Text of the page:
Police think the deadly feud between the groups – which take their names from districts of Kotor – began over a shipment of at least 200kg of South American cocaine that disappeared in the Spanish city of Valencia in late 2014.
Montenegro has long been a major smuggling route into Europe, because of lax controls over its Adriatic ports and politicians and security services that are accused of collaborating with criminals who flourished amid the violent collapse of Yugoslavia, which flooded the region with weapons in the 1990s.
In what was hailed as a rare success against the Balkan mafia, alleged narcotics kingpin Darko Saric surrendered to Serbian police in 2014 after a major operation involving the CIA tracked him to South America.
Last year, a Belgrade court convicted Montenegrin-born Saric of trafficking some 5.7 tonnes of cocaine to Europe and laundering more than $20m in profits, and shorter terms were given to several of his associates.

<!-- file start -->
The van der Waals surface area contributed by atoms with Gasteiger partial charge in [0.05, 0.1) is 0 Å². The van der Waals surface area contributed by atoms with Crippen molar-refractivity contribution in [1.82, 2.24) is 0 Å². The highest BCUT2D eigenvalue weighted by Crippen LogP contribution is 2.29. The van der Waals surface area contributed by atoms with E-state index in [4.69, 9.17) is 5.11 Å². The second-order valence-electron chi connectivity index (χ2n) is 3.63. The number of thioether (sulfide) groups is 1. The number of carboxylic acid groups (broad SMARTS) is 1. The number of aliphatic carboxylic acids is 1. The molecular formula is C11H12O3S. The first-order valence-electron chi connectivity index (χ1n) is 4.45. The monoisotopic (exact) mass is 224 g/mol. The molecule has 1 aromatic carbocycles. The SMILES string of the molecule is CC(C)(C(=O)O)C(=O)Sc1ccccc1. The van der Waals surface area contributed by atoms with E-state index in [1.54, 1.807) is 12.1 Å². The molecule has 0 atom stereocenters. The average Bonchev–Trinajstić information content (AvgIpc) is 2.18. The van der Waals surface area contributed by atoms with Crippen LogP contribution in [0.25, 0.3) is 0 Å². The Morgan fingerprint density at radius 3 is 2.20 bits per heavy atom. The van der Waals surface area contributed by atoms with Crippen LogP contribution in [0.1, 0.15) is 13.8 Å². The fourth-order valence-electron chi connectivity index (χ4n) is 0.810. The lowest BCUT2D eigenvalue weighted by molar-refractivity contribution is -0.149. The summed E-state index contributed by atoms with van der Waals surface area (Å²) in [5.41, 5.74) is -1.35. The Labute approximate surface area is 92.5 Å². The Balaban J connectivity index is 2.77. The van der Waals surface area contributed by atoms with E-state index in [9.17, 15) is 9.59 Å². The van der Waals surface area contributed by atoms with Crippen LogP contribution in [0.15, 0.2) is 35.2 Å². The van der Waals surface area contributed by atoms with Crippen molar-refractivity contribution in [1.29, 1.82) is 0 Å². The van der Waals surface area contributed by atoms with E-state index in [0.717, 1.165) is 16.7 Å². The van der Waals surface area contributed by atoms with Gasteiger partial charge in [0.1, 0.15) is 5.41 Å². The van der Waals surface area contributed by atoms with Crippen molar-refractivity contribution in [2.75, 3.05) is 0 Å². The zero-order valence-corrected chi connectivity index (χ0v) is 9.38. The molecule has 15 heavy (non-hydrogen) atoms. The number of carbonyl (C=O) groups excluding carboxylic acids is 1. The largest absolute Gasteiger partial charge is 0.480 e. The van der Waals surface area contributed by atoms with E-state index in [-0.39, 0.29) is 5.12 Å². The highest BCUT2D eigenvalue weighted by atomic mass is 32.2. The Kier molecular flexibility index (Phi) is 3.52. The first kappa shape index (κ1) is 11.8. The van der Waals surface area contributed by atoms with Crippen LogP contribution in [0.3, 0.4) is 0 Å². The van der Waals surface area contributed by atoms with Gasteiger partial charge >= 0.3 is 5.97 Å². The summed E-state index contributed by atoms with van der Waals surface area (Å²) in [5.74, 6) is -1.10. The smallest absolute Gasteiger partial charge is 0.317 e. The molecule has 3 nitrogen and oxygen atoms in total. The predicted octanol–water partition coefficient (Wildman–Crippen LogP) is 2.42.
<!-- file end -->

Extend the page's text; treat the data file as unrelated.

The 20-year term handed to Saric was quashed in May due to procedural errors, however. A retrial is taking place, but the ruling undermined many people’s hopes that Balkan states were serious about crushing organised crime.
Saric, who denies the charges against him, is believed to have invested heavily in Kotor through his business partners. The arrangement has not ended well for all of them.
In May 2010, as another tourist season moved into full swing, Dragan “Fritz” Dudic was shot dead on a sunny café terrace in the main square of Kotor’s old town; he was the owner of the city’s Maximus nightclub, and a close associate of Saric.
Until now, however, mafia conflicts have only occasionally shattered the surface calm of Kotor, whose 13,000 residents rely for income on the thousands of visitors who flock to this UNESCO World Heritage Site each year.